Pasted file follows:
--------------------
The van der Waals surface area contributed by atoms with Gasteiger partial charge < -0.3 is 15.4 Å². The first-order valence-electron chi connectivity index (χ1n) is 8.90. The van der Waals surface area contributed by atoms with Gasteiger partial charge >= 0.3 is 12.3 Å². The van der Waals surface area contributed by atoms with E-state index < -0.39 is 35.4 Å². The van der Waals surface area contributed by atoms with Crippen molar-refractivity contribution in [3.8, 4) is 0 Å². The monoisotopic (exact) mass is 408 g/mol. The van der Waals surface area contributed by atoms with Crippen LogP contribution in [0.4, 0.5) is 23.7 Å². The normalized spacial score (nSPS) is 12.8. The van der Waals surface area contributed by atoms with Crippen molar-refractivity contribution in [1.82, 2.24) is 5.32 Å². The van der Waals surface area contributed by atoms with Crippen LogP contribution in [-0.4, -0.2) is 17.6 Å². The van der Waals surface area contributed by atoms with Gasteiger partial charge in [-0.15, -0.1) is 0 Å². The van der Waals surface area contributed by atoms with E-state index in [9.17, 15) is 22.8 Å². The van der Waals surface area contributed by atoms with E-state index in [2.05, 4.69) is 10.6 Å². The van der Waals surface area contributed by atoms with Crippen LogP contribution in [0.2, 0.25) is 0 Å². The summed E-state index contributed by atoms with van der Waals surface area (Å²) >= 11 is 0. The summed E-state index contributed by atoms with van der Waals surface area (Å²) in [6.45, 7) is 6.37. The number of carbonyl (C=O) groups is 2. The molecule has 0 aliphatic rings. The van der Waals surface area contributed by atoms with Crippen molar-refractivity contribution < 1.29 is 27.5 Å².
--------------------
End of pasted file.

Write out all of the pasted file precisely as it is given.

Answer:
The van der Waals surface area contributed by atoms with Gasteiger partial charge < -0.3 is 15.4 Å². The first-order valence-electron chi connectivity index (χ1n) is 8.90. The van der Waals surface area contributed by atoms with Gasteiger partial charge >= 0.3 is 12.3 Å². The van der Waals surface area contributed by atoms with E-state index < -0.39 is 35.4 Å². The van der Waals surface area contributed by atoms with Crippen molar-refractivity contribution in [3.8, 4) is 0 Å². The monoisotopic (exact) mass is 408 g/mol. The van der Waals surface area contributed by atoms with Crippen LogP contribution in [0.4, 0.5) is 23.7 Å². The normalized spacial score (nSPS) is 12.8. The van der Waals surface area contributed by atoms with Crippen molar-refractivity contribution in [1.82, 2.24) is 5.32 Å². The van der Waals surface area contributed by atoms with Crippen LogP contribution in [-0.4, -0.2) is 17.6 Å². The van der Waals surface area contributed by atoms with Gasteiger partial charge in [-0.15, -0.1) is 0 Å². The van der Waals surface area contributed by atoms with E-state index in [9.17, 15) is 22.8 Å². The van der Waals surface area contributed by atoms with E-state index in [2.05, 4.69) is 10.6 Å². The van der Waals surface area contributed by atoms with Crippen LogP contribution in [0.2, 0.25) is 0 Å². The summed E-state index contributed by atoms with van der Waals surface area (Å²) >= 11 is 0. The summed E-state index contributed by atoms with van der Waals surface area (Å²) in [6.45, 7) is 6.37. The number of carbonyl (C=O) groups is 2. The molecule has 0 aliphatic rings. The van der Waals surface area contributed by atoms with Crippen molar-refractivity contribution < 1.29 is 27.5 Å².